Under the blazing summer sun, a long line of BMWs and Mercedes Benzes glide up outside the luxurious DLF Emporio mall in the Indian capital, New Delhi. Perfectly groomed people--impeccably turned out in the latest haute couture and seemingly unaffected by the heat--alight. They are the new wealthy of India, a class of people that since India's arrival on the global economic stage has been growing at a rapid rate.
A recent trip to India and conversations with market observers and industry players shows that this is the case not just in the larger cities like New Delhi and Mumbai: The number of high-net-worth and mass affluent people in Indian cities is also increasing fast, and so, too, are their desire and need for financial advice, for new kinds of investments and for the same types of products and services that their Western counterparts have had available for some time.
"Any objective metric looking at India suggests tremendous growth potential," says Frank LaSalla, managing director of global securities services at Pershing in Jersey City, N.J., "and India is fertile ground for any firm looking to provide wealth management services."
Pershing, through its Chennai, India-based subsidiary iNautix, has had a presence in India for a decade now. The company provides software solutions to a range of financial intermediaries, and these firms have identified private wealth management for both the high-net-worth and mass affluent markets as a top area of business going forward.
There are lessons to be learned from this mushrooming wealth for U.S-based investment advisors and their asset management and business partners, and opportunities as well in India.
Pershing estimates that the number of people in India with over $1 million in investable assets currently stands at around 1.5 million. That figure has grown by about 50% just since last year, LaSalla says, and it is expected to triple by the year 2018. There are currently about 200 million individuals in the mass affluent segment of the population, he says, and that area, too, is slated for significant growth going forward. Non-resident Indians (NRIs) with strong ties to their homeland also constitute a sizeable investor base, since they hold about 15% to 20% of their portfolios in Indian securities.
Westernization of Finance and People
Beyond the high-net-worth and mass affluent classes, the radical economic and social changes that India has been going through in the past years are also resulting in an increased "Westernization" of both the population and the financial landscape. Renny Thomas, a partner at McKinsey's Mumbai office, believes that the need for investment advisory and wealth management services across the board is only going to grow for all segments of the Indian population, and the greatest trend for much of the market will be the increased need and the growing desire for players who provide the full range of financial services for all the personal and professional needs of individuals and their families. Financial planning for every stage of a person's life is something that will become increasingly important in India, Thomas says, and as wealth increases across the country, Indians will be looking for advisors who can guide them and firms that can provide them with the right products and services.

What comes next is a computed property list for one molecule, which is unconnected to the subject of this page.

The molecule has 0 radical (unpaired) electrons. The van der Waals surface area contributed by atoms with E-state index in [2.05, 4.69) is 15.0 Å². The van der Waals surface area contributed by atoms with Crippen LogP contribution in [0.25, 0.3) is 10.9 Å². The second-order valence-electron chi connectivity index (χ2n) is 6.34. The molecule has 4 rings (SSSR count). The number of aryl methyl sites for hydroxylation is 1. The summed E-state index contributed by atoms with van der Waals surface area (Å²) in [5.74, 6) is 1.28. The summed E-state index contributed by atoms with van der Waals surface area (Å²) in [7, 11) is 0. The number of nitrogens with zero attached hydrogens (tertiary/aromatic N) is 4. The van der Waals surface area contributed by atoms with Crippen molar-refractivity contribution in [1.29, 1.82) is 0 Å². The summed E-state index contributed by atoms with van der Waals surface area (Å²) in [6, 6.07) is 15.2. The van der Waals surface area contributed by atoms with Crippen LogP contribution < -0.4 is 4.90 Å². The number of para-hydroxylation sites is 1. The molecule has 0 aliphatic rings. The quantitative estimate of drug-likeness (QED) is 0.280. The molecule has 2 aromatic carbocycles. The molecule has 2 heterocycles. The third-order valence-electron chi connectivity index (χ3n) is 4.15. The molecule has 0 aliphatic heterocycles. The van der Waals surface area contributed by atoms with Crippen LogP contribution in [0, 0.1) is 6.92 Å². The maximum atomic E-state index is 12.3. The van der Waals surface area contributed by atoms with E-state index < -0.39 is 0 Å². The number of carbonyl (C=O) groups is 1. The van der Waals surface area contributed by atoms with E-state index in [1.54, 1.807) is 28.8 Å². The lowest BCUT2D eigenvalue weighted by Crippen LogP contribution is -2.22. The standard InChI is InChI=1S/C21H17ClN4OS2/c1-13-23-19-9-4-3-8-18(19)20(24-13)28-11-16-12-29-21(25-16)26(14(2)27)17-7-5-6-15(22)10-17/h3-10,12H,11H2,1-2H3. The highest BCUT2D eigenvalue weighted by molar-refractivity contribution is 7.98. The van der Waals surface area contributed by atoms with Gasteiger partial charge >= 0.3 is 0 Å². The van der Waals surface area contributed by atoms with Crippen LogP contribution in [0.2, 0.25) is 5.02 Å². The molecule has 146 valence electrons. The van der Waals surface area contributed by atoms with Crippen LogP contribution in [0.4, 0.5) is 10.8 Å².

In tandem with the increased wealth and financial awareness in India, the fee-based advisor model has been gaining ground quite fast. Indian consumers are among the most price sensitive in the world, McKinsey's Thomas says, but "our research increasingly shows that consumers are more willing now to pay for advice than earlier."
The Keys to Success in India
Nevertheless, setting up a successful advisory practice in India is not that easy, says Abhay Aima, Mumbai-based head of the wealth management business at HDFC, one of India's largest private sector banks. There's no denying that Indians are increasingly looking toward new areas for investment, turning away from the more traditional products like real estate and gold they have long favored, and toward an array of other products ranging from stock and bond funds, structured finance vehicles and even objects like art.
Many consumers are getting interested in different sorts of insurance products, in vehicles to save for their children's college education and for their own retirement--all relatively new areas to be thinking about and a consequence of the important economic and social changes that India is going through.
Indians need good advisors to guide them and they want different investment options, yet India remains a very special place, Aima says, not least because it is so regionally, religiously and ethnically diverse. It would be impossible to simply import an advisory or a wealth management model from the West and expect it to function in the same way in India.
"Any firm looking to achieve success in India needs to understand that you are talking about five countries in one," he says. "One has to understand the Indian psyche, Indian society. Things like the joint family structure; the dependence of parents on their children; the dowry system; that there is a group of people called the Jains who won't invest in pharmaceutical companies because they do animal testing. You have to be aware of these ethnic differences, you cannot just lift a financial planning model from another country and expect it to work here unless you understand these peculiarities."